Probable Maximum Loss: 9 Things (2024) You Need to Know

Probable maximum loss is a term used in both the insurance and commercial real estate industries to designate the value of the largest loss that could result from a disaster.

Examples of these disasters include fires, floods, and earthquakes.

Here’s what you should know if you’re interested in what probable maximum loss means and how it’s calculated.

1. What is probable maximum loss (PML)

Probable maximum loss refers to the maximum loss that an insurer would be expected to incur on a policy.

Often, PML is associated with insurance policies on properties.

For example, if the property has fire insurance, it is the maximum loss expected at a given location in the event of a fire there.

PML represents a worst-case scenario from the insurer’s perspective.

It assumes that there is no failure of existing safeguards like fire sprinklers (in the event of a fire) or flood barriers (in the event of a flood).

PML is normally lower than the maximum foreseeable loss, which represents the potential damage if safeguards fail.

Probable maximum loss is expressed in dollars or as a percentage of total values.

2. How does probable maximum loss work?

When determining the risk associated with a new insurance policy, insurance companies use various data sets.

These data sets include PML.

They review the past loss experience for similar perils along with any industry information or demographic and geographic risk profiles.

All this information helps set the premium.

Insurers know that some policies will incur losses but most policies will not.

It must keep this in mind, so it has enough money to pay out on claims.

PML is a critical factor in determining how much money insurers should set aside just in case.

3. Are there different definitions of PML?

Yes, depending on the insurer, there are some differences in what probable maximum loss means.

Here are three core approaches to PML.

bulletApproach #1: The maximum percentage of risk that could be subject to a loss at a given point in time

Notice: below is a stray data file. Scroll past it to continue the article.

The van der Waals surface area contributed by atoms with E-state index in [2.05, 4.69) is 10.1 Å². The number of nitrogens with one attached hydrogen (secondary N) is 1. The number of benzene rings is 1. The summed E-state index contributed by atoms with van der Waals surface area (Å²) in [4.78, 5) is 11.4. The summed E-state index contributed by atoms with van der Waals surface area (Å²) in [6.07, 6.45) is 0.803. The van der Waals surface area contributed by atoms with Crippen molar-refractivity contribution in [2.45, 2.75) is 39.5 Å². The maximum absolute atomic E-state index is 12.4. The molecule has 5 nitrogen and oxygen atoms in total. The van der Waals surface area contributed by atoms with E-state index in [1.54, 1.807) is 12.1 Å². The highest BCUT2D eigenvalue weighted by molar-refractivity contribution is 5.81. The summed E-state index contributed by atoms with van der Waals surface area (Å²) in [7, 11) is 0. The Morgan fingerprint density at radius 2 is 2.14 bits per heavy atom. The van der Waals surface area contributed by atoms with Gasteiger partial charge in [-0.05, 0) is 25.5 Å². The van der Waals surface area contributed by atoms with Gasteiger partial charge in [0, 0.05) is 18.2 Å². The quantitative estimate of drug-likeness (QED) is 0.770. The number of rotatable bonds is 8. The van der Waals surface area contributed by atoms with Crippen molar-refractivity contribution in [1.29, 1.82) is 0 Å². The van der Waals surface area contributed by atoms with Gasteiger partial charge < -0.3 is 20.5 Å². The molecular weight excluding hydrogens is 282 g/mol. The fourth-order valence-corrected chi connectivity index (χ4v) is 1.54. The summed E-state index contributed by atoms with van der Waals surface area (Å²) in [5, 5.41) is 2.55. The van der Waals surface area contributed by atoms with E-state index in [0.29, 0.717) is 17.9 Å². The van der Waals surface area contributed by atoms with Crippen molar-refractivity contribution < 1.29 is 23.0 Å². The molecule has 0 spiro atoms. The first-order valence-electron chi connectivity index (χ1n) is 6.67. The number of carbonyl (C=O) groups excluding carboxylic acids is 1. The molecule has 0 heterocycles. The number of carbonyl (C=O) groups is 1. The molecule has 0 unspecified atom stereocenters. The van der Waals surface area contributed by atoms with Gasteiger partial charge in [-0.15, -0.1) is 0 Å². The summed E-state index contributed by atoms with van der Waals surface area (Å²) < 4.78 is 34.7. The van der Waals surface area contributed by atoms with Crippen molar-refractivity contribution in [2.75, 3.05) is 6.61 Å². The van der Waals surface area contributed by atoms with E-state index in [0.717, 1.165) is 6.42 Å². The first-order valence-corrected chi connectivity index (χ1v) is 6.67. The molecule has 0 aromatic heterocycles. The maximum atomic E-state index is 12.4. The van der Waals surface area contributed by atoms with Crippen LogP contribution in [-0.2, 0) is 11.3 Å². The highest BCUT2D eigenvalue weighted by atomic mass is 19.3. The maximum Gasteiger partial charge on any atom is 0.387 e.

bulletApproach #2: The maximum amount of loss that an insurer could handle in a particular area before being insolvent

bulletApproach #3: The total loss that the insurer would expect to incur on a specific policy

4. How do commercial insurance underwriters use probable maximum loss?

This role uses PML to estimate the highest maximum claim that a business will (most likely) file compared to what it could file for damages related to a catastrophic event.

They’ll use statistical formulas and frequency distribution charts to estimate the PML.

This information can be used as a starting point in negotiating favorable commercial insurance rates.

5. How do you calculate probable maximum loss?

bulletStep 1: Find the dollar value of the property.

This will help you find the potential financial loss from a catastrophic event if the entire property was destroyed.

bulletStep 2: Define the risk factors that prompt an event and lead to damage or loss of the property.

Examples of risk factors include location, building materials, etc.

bulletStep 3: Consider risk mitigation factors that can prevent damage or loss.

For example, for fires, these could include the proximity to a fire station, alarms, and sprinklers.

bulletStep 4: Perform a risk analysis to determine the scale at which mitigating factors will reduce the probability of an event that would lead to damage or loss of the property.

bulletStep 5: Multiply the property value by the expected loss percentage.

This is the difference between the expected loss and risk mitigating factors.

6. What’s the difference between Estimated Maximum Loss and Probable Maximum Loss?

Both these terms are used to understand the extreme consequences of loss for a given risk.

EML is similar to PML; however, it may rule out “remote coincidences,” so it tends to be slightly lower than PML.

7. What’s the difference between maximum foreseeable loss and probable maximum loss?

Probable maximum loss tends to be lower than the maximum foreseeable loss.

MFL (maximum foreseeable loss) designates the damage if the safeguards put in place to protect against major events fail to do their job.

8. What is the normal loss expectancy?

The normal loss expectancy assumes that all the safeguards worked correctly.

In this case, the damage will be limited to 10 percent of the insured value of the property.

9. What is the maximum probable loss from an investment?

The maximum probable loss from an investment is the maximum percentage of risk that can be subject to a major loss at any given time.

Final Thoughts

Understanding probable maximum loss is important when acquiring insurance (especially for a commercial real estate property) because it represents the worst-case scenario for an insurer.

Knowing what this figure is will allow you to be prepared should your property ever undergo a fire, flood, or another tragedy.

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Erika Gokce Capital

Disclaimer: we are not lawyers, accountants or financial advisors and the information in this article is for informational purposes only. This article is based on our own research and experience and we do our best to keep it accurate and up-to-date, but it may contain errors. Please be sure to consult a legal or financial professional before making any investment decisions.

 

Erika

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